Friday, September 5, 2014


After lunch on Sunday, we headed back up to Calhoun St., then turned east, following it all the way to the shore. What sits there? Why, this does!

The wonderful Charleston Aquarium.

First stop? Madagascar...

complete with lemurs!

Next stop, the giant two story fish tank. "When the moon hits your eye like a big pizza pie..."

That's a Moray!

They also have a big open air terrace where you can get up close and personal with local fowl, and even pet some stingrays.

Somebody had way too much fun in the gift shop.

When done there we were fortunate enough to catch a trolley right outside the front door, and in a timely manner, as it was time for our afternoon siesta!

Later that evening we headed out to a darling Italian place we had spotted during our nighttime wanderings in the residential area -- a most inviting little trattoria called Fulton Five -- only to discover it was closed on Sundays! Luckily, we had a backup plan, down in the old market area.

Dinner included French Onion Soup, which we scarfed down before remembering to take a photo...

Salade Nicoise with crusted ahi tuna...

and scallops over some kind of yummy potato goodness, topped by a truffled vinaigrette. Mmmmm! Then, of course, there was another evening stroll, with another stop for ice cream.

On our last morning, knowing our flight schedule nixed any chance for lunch, we passed up our inn's continental breakfast and opted for a hearty brunch at their sister restaurant Kitchen 208, just a couple of doors down. After which we had just enough time to make one last dash to the old market, to purchase a couple of souvenirs we'd been trying to talk ourselves out of all weekend, then it was off to the airport!

Now, I'm sure that any of you readers who have actually been to Charleston have made a mental list of at least a half dozen places that we really, really should have gone to, and didn't. All the more reason to go back, right? And, you've got to admit, we did manage to cram a whole lotta fun into those two short days, did we not?

Thursday, September 4, 2014


After another lovely, leisurely breakfast in the courtyard, we decided to take Outdoor Woman's advice and "pony up" for one of the carriage rides that you can catch down near the old market.

The carriages can hold as many as sixteen people each, and are very well regulated, so there is no chance of being gouged. The best part is that the drivers are fountains of knowledge. They have to pass a rigorous history test every three years, in order to keep their jobs.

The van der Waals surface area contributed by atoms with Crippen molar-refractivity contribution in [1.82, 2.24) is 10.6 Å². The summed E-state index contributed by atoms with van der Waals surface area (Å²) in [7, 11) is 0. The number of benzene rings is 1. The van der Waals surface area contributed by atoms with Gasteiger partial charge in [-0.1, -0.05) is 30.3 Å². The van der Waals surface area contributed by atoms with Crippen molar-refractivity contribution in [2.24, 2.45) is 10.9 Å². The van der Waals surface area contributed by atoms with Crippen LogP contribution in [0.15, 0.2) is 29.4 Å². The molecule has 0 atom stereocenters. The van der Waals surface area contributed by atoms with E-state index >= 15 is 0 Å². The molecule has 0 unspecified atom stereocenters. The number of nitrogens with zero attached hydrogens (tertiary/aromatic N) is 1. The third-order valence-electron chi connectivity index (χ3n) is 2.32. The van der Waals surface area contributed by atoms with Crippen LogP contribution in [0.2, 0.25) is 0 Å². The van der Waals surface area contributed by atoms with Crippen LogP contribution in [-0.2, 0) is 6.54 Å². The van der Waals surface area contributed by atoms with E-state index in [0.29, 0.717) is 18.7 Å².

We got to see so much wonderful stuff, it would have been impossible to cover it all on foot. And we enjoyed it all in shaded comfort!

It cost fifty bucks for the two of us, but it was worth every penny!

One restaurant we wanted to try, but were unable to, is Husk, on Queen St. Their focus is on fresh, locally sourced ingredients, and Outdoor Woman gave it rave reviews.

Unfortunately, one must make reservations well in advance. Maybe next time.

Another we hoped to try was Hyman's Seafood, but every time we walked past the line was out the door and down the block.  So, imagine our surprise when we finished our carriage ride and started trudging down Meeting St. in search of grub, then suddenly realized "Whoa! That was Hymans we just passed. And there was no line. At all!" As if that weren't enough, our little map of the city had a coupon for a free appetizer there!

So, remember those peanuts we saw in all the market stalls the day before? Well, this is what they do with them. They boil them and serve them as a slimy little appetizer.

Lex and I both agreed that they must be an acquired taste (as in they sucked. so. bad!) These hushpuppies, on the other hand, were dee-lightful.

And that free appetizer I mentioned earlier? Well, when I read the description it made me a bit nauseous.  Fried green tomatoes, over grits, with cheddar cheese, and parmesan alfredo sauce? I don't think so! But, then again, it was free. So we tried one bite each. And then another. And another. Fortunately, we reigned ourselves in before we were too full to enjoy our fried oysters and shrimp po'boy.

Guess what? When we came out of Hymans, the line was again out the door and down the block. It was a miracle!